KZPI was one of the first radio stations to go on the air in the Philippines after World War II.

KZPI was one of the first radio stations to go on the air in the Philippines after World War II. It was operated by the prewar Far East Broadcasting Corporation (FEBC) under a new owner. With a power of 10 kilowatts on 800 kHz airing from the sixth floor of Filipinas Insurance Co Building in Plaza Moraga, Manila, with transmitter in Bulacan, KZPI went on test broadcast on 1 July 1946. Three days later, it covered live the July 4 declaration of Philippine independence and the inauguration of the second Philippine Republic, with Manuel Roxas as president, at Luneta Park. It was one of only three radio stations on the air, the others being KZRH and KZFM.


When American broadcaster Norman Paige bought FEBC from J. Amado Araneta, operator of the prewar KZRF and KZRM, he hired another American, Henry Miller, as production manager and put up KZPI—PI for Philippine Islands. He then opened another station in Manila, KZOK, and one in Cebu, KZBU. In 1948, Paige sold FEBC to the Philippine Broadcasting Company (PBC) owned by Jack Preysler, Leo Prieto, J. Amado Araneta, Jose Avelino, and Andres Soriano. Before the decade was over, Manila Broadcasting Company (MBC), owned by the Elizalde family, bought PBC. By this time call letters of Philippine radio stations had shifted from K to D, so KZPI, KZOK, and KZBU became DZPI, DZOK, and DYBU, respectively. With MBC’s DZRH, DZMB, and DYRC, DZPI and its sister stations joined what was then the largest network of radio stations. It then moved to Ramon Roces Building on Soler St, Santa Cruz, Manila, with Simoun Almario and Angelo Castro replacing general manager Ray Spencer and assistant Paul Smith, respectively. DZPI became one of the three most commercially successful radio stations in the 1950s, along with DZRH and DZMB, with top advertiser support and the most popular programs and broadcasters.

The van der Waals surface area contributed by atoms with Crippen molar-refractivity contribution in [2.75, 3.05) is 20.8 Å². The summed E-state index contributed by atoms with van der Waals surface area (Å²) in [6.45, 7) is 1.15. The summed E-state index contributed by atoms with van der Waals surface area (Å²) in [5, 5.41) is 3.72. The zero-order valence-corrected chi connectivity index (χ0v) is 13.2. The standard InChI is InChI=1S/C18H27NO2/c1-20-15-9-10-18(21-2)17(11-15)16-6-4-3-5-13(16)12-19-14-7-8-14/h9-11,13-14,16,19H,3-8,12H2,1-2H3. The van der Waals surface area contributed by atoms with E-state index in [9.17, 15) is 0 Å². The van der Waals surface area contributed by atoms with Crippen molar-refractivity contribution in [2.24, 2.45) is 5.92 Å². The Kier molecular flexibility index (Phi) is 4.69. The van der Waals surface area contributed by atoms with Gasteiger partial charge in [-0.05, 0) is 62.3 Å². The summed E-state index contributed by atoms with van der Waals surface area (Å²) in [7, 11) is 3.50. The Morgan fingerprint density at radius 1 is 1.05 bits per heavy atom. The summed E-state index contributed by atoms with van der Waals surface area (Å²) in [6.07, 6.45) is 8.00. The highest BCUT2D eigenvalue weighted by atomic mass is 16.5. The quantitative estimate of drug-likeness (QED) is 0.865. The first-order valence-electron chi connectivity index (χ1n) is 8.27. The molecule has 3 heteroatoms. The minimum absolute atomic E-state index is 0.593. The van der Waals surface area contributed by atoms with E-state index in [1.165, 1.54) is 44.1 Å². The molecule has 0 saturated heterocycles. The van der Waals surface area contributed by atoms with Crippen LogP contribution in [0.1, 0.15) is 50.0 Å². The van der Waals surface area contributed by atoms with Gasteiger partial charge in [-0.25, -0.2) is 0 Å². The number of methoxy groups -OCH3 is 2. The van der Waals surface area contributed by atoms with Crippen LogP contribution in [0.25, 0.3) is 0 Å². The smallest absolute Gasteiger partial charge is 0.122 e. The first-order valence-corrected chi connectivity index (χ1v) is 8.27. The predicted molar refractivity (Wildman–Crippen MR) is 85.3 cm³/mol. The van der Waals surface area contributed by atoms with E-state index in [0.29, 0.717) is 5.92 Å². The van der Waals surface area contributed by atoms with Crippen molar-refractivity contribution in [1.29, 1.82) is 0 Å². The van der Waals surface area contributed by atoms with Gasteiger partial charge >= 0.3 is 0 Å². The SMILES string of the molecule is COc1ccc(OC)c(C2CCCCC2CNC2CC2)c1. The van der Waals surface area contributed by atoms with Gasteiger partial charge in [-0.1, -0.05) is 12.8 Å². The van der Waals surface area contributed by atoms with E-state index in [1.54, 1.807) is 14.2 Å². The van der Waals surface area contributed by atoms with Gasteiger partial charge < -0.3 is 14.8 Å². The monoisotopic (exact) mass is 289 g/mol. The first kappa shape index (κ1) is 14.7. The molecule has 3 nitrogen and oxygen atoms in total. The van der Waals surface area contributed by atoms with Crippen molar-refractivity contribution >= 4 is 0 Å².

In the 1940s, KZPI’s programming was in English. In the 1950s, already called DZPI, its programs in Tagalog began to go on the air. Among the memorable programs were the game shows Double Your Money, similar to Who Wants to Be a Millionaire, and Parker Pens Quiz Show, which gave away Parker pens as prize. Its other programs included the radio dramas Mercedes CruzRecuerdo (Memento), Freedom Theatre, and Mga Kuwento ni Lola Basyang (Stories of Grandma Basyang) before it was moved to KZRH; and the varietymusicals Melody ClubStairway to the StarsPundemoniumRadio SchoolhouseSan Miguel Brewery HourJamboree Musical Filipina, Huwag Naman (Please Don’t), and Drama Musikal (Drama Musical).


Among the station’s announcers, many of whom also worked in television, film, and advertising, were Bob Stewart, Vero Perfecto, Jess Fernandez, Arling Gonzales, Norman Reyes, Ben Ildefonso, Denny Alejandro, Dick Taylor, Simeon Bonzon, Ray Cordova, Cris de Vera, Bill Martinez, Virginia Ildefonso, Frankie Wenceslao, Doreen Ma, Letty Liboon, Bessie Castañeda, Tony Yatco, Leila Benitez, Tita Muñoz, Louie Garcia, Ben Aniceto, Don Lee, Ira Davis, Ester Ilagan, Pinggoy Penson, and Eddie Mercado.


In 1972, Aliw Broadcasting Corporation, owned by Antonio Cabangon Chua, bought DZPI and changed its call letters to DWIZ. It adopted a different format, which focused on news and local music.


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